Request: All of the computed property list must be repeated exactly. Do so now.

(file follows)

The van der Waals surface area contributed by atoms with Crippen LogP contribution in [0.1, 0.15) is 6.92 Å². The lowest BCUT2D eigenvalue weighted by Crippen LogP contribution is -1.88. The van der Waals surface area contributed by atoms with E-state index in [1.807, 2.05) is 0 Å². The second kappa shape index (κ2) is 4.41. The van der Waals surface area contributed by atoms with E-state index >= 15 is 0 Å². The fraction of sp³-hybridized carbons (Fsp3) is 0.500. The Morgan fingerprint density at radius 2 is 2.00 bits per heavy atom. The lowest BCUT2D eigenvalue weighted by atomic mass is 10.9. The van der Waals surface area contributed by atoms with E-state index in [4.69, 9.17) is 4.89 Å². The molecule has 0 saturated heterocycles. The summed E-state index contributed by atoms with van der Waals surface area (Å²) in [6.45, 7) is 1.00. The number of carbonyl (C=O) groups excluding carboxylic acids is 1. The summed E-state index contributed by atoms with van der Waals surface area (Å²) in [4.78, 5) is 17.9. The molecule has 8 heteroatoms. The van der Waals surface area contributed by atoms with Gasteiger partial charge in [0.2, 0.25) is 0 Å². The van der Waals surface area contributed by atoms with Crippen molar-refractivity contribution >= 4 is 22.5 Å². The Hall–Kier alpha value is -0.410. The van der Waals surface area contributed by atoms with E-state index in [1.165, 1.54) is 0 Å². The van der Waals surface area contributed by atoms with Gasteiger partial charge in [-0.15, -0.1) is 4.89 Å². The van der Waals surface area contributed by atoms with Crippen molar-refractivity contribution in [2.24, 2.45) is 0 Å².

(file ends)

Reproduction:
The van der Waals surface area contributed by atoms with Crippen LogP contribution in [0.1, 0.15) is 6.92 Å². The lowest BCUT2D eigenvalue weighted by Crippen LogP contribution is -1.88. The van der Waals surface area contributed by atoms with E-state index in [1.807, 2.05) is 0 Å². The second kappa shape index (κ2) is 4.41. The van der Waals surface area contributed by atoms with E-state index >= 15 is 0 Å². The fraction of sp³-hybridized carbons (Fsp3) is 0.500. The Morgan fingerprint density at radius 2 is 2.00 bits per heavy atom. The lowest BCUT2D eigenvalue weighted by atomic mass is 10.9. The van der Waals surface area contributed by atoms with E-state index in [4.69, 9.17) is 4.89 Å². The molecule has 0 saturated heterocycles. The summed E-state index contributed by atoms with van der Waals surface area (Å²) in [6.45, 7) is 1.00. The number of carbonyl (C=O) groups excluding carboxylic acids is 1. The summed E-state index contributed by atoms with van der Waals surface area (Å²) in [4.78, 5) is 17.9. The molecule has 8 heteroatoms. The van der Waals surface area contributed by atoms with Gasteiger partial charge in [0.2, 0.25) is 0 Å². The van der Waals surface area contributed by atoms with Crippen molar-refractivity contribution >= 4 is 22.5 Å². The Hall–Kier alpha value is -0.410. The van der Waals surface area contributed by atoms with E-state index in [1.165, 1.54) is 0 Å². The van der Waals surface area contributed by atoms with Gasteiger partial charge in [-0.15, -0.1) is 4.89 Å². The van der Waals surface area contributed by atoms with Crippen molar-refractivity contribution in [2.24, 2.45) is 0 Å².